This week the Office of the Under Secretary of Defense for Acquisition and Sustainment (USD (A&S)) rescinded the January 2017 version of the Other Transactions (OT) Guide for Prototype Projects and issued a new, revised OT Guide. OT agreements (OTAs) are not Federal Acquisition Regulation (FAR)-based procurement contracts, grants, or cooperative agreements. As enunciated under the new OT Guide, OTAs are intended to utilize more commercial arrangements to accomplish particular projects. While OTAs are subject to certain laws and provisions, they are not required to comply with the full panoply of procurement laws and regulations, such as the FAR and agency-specific supplemental acquisition regulations, applicable to FAR-based contracts.
Statutory authority for OTAs traditionally has been used to allow Department of Defense (DoD) to enter into agreements for new research, prototype development, and limited production. This also includes Technology Investment Agreements (TIAs). Revision of statutory authority has expanded the definition of non-traditional defense contractor (NTDC) and the use of OTAs to permit appropriate follow-on production agreements. DoD uses OTAs to access state-of-the-art technology solutions from traditional defense contractors, non-traditional defense contractors that do not typically engage in contracts with the federal government, consortia, or through teaming arrangements involving these or other types of entities.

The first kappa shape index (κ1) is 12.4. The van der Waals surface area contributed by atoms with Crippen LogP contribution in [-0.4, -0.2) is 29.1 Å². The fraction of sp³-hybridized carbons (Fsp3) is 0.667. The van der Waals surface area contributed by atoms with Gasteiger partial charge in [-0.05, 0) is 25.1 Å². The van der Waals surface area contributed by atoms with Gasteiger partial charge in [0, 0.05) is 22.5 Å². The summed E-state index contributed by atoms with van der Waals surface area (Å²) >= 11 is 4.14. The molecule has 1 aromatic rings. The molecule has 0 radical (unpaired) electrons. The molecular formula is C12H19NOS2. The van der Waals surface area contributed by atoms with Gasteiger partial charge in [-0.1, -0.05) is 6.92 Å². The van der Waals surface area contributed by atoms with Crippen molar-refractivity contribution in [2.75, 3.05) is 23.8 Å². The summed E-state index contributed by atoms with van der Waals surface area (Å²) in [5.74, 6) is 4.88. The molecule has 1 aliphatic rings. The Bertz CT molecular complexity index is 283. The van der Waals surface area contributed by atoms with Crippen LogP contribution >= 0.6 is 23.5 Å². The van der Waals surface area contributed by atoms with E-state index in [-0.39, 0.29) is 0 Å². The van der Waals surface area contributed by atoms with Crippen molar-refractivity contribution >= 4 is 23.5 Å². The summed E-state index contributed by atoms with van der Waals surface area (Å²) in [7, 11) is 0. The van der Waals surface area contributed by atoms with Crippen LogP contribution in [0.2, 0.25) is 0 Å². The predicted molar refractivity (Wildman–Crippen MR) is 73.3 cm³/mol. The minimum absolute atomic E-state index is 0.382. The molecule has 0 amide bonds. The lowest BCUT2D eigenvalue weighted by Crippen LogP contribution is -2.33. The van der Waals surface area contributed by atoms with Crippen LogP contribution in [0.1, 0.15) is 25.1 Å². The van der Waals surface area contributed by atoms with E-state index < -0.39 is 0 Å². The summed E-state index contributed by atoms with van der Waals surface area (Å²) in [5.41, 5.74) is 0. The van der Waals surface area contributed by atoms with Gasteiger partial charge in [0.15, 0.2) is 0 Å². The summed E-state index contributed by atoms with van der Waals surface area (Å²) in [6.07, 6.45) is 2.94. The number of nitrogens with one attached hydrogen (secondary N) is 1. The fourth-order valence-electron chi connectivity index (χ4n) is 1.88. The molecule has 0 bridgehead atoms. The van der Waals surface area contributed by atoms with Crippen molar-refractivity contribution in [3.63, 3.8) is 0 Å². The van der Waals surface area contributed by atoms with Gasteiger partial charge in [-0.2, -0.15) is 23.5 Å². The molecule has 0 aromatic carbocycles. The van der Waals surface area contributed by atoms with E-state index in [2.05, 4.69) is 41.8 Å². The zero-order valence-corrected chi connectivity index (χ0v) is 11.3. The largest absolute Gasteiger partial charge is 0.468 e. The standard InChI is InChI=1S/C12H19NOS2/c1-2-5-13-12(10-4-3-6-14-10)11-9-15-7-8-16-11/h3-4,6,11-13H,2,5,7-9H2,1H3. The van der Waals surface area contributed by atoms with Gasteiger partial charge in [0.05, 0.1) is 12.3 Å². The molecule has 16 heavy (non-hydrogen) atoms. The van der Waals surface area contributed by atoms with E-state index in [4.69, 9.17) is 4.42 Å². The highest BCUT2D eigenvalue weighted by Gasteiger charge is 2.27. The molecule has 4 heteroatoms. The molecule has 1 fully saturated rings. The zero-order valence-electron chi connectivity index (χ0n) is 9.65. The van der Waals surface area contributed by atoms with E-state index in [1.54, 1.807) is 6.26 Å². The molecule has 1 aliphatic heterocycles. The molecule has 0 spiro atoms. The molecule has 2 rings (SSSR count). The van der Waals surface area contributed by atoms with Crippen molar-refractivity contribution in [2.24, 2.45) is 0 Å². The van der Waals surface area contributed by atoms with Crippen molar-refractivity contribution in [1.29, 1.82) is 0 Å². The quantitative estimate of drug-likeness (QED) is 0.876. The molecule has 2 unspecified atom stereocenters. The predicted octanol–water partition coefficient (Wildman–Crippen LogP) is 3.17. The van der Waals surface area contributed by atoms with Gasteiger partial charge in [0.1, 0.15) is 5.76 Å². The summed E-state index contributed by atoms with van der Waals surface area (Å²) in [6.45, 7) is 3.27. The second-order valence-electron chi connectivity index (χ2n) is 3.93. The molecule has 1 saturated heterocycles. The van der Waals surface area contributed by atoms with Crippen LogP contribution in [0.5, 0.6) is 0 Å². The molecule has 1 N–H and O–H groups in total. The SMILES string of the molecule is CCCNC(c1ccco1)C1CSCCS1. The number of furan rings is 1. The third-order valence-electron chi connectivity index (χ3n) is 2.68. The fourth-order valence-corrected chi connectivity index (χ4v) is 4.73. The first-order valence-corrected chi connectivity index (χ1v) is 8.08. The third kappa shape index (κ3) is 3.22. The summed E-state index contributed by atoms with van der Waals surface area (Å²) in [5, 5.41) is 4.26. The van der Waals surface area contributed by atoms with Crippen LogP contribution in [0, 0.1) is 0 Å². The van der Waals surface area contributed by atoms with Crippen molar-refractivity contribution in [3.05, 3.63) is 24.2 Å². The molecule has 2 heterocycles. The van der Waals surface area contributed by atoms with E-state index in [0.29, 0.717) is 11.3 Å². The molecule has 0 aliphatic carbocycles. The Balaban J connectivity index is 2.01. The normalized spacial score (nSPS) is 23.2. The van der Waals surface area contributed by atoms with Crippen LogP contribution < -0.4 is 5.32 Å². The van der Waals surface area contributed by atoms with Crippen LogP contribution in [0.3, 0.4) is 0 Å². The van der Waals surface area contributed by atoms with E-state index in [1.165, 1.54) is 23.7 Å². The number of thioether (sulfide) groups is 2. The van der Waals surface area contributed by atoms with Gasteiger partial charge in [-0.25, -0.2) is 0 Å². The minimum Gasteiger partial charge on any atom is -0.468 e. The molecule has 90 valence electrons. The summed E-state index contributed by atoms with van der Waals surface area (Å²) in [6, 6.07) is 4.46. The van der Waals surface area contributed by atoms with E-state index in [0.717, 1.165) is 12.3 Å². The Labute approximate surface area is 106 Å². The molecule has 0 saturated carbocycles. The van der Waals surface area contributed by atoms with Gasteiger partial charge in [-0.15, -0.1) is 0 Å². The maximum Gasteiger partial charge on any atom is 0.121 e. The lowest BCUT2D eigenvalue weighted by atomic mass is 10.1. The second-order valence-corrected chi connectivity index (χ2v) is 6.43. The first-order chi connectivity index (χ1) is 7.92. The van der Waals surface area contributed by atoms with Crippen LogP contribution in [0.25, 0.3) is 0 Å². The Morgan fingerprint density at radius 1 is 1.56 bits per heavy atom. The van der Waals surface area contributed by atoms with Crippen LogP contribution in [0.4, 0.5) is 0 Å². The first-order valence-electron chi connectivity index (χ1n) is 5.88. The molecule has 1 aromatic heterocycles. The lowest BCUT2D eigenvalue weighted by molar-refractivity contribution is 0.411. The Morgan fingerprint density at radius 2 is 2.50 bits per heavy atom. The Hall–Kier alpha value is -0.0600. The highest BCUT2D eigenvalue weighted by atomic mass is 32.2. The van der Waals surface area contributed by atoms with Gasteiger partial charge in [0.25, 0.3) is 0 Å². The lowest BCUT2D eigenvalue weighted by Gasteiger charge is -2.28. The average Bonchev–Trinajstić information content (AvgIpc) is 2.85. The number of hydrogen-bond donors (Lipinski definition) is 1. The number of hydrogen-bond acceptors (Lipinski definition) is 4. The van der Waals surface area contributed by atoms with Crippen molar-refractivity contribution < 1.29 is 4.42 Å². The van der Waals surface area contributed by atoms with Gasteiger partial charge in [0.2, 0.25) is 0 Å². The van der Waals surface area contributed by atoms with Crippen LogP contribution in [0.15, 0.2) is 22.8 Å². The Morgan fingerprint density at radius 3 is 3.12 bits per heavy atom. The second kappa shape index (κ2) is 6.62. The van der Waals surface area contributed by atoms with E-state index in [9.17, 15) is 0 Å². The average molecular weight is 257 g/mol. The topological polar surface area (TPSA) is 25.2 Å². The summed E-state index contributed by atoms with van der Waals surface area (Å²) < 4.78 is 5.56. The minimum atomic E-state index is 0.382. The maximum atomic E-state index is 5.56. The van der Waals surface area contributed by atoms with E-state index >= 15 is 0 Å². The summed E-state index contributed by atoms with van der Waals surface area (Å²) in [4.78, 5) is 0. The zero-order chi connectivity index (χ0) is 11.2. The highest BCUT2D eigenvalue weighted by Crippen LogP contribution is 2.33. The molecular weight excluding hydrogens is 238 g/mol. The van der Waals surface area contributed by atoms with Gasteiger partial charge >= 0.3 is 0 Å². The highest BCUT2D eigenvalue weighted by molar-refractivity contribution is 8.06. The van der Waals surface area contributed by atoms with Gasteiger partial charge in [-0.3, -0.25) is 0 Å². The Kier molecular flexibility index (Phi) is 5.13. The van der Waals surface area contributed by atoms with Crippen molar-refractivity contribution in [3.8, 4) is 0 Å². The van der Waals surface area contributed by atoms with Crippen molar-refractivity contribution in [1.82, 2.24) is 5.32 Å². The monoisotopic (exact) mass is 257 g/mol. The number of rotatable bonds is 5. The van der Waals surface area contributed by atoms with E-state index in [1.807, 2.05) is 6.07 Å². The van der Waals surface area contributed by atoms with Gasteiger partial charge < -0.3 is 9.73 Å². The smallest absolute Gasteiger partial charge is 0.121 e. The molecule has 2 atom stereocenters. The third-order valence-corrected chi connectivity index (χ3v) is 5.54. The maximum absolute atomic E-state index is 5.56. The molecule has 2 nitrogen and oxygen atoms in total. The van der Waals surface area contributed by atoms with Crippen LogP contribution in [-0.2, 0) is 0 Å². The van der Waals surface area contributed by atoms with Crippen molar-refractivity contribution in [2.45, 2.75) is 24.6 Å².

The OT Guide provides a useful compendium of information on OTA authority, processes, administration and resources. It includes a set of definitions, mythbusters, authorities, as well as examples of OTA arrangements, to clarify for both Government and industry the nature and scope of OTAs.
· DoD is seeking access to state-of-the-art technology solutions.
· OTAs provide one avenue through which NTDCs as well as traditional defense contractors, may be able to engage in research, prototyping, and appropriate follow-on production.
· OTAs are not cookie-cutter. The nature and scope of an OTA, as well as the terms, rights, and available remedies, are governed by the controlling statutory and policy provisions of the agency, and the negotiation and agreement of the parties. OTAs can be issued to an individual entity, team, consortium, or a combination of entities. It is wise to consider all aspects and options, including, for example, the nature of the problem; your proposed solution; terms for successful completion; the availability of your own, potential team members, and the DoD resources; cost-share and funding; and intellectual property rights needs, when seeking to work in this space.
Susan Warshaw Ebner, one of FortneyScott’s shareholders, has experience in OTAs and TIAs, as well as traditional FAR-based procurements, grants and cooperative agreements. If you have questions about this advisory, or seek assistance with regard to these types of transactions, please contact Susan Warshaw Ebner or your FortneyScott counsel.